In his September 21 nationally syndicated column, Media Research Center president L. Brent Bozell III criticized ABC host George Stephanopoulos's "cotton candy" interview with President Clinton on the September 18 edition of ABC's This Week, deriding as "too comical to correct" Clinton's claim that his administration "moved 100 times as many people out of poverty in eight years as had been moved out in the previous 12 years." But Clinton's positive record on addressing poverty is, in fact, almost a mirror image of the negative record of the preceding 12 years: The presidencies of Ronald Reagan and George H.W. Bush actually saw a dramatic net increase in the number of impoverished Americans, whereas Clinton's presidency witnessed an even more dramatic net decrease.
The number of poor Americans grew by more than 6 million between 1981 and 1992 -- while decreasing by 7.6 million between 1993 and 2000 -- so Clinton's statement was, in fact, a sizable understatement of the difference. If the Reagan and George H.W. Bush administrations could claim a net decrease of 70,000 people below the poverty level, Clinton would be numerically correct in claiming that his administration had "moved 100 times as many people out of poverty."
According to data from the U.S. Census Bureau, there were approximately 31,822,000 Americans below the poverty level in 1981, the first year of Reagan's presidency. That number rose sharply to 35,303,000 in 1983, when it began to gradually decrease. In 1990, the numbers began to rise dramatically again, and by 1992, the final year of George H.W. Bush's presidency, the number of Americans below the poverty level had risen to approximately 38,014,000 -- a net increase of 6,192,000. In 1993, when Clinton first assumed office, there were 39,265,000 impovershed Americans. That number decreased every year of Clinton's presidency, and by the end of his second term in 2000 there were 31,581,000 Americans below the poverty level -- a net decrease of 7,684,000.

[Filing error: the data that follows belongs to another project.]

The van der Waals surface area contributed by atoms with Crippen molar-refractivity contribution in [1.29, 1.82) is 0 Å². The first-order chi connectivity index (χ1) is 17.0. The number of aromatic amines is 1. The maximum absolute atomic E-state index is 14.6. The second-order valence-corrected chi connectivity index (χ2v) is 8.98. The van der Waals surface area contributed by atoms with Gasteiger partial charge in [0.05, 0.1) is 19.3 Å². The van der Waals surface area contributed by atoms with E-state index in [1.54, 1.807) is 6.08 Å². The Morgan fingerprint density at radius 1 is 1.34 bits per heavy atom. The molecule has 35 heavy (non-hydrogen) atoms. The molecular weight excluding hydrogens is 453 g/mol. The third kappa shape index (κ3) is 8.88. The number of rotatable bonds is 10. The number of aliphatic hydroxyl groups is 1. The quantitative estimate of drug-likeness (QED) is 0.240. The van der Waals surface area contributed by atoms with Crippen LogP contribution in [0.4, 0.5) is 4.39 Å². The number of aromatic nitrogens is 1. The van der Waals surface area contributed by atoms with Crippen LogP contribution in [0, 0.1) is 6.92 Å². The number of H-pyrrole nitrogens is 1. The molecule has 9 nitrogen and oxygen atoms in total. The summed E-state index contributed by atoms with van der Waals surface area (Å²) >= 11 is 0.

Bozell concluded his September 21 column by criticizing the media for lobbing softball questions at Clinton, claiming that they offered him "shoeshines" and "backrubs" and that "[t]he public deserves better." But in his June 15 column, Bozell defended Fox News host Neil Cavuto against accusations that he "wasn't tough enough" during a June 8 interview of President Bush. Bozell claimed that Cavuto's interview "was no puff job" and that Cavuto asked "some challenging questions." Among the questions Cavuto asked Bush that Bozell defended were "Do you think you get a bum rap in the media on the economy?" and "Do you ever get mad at your fellow Republicans?"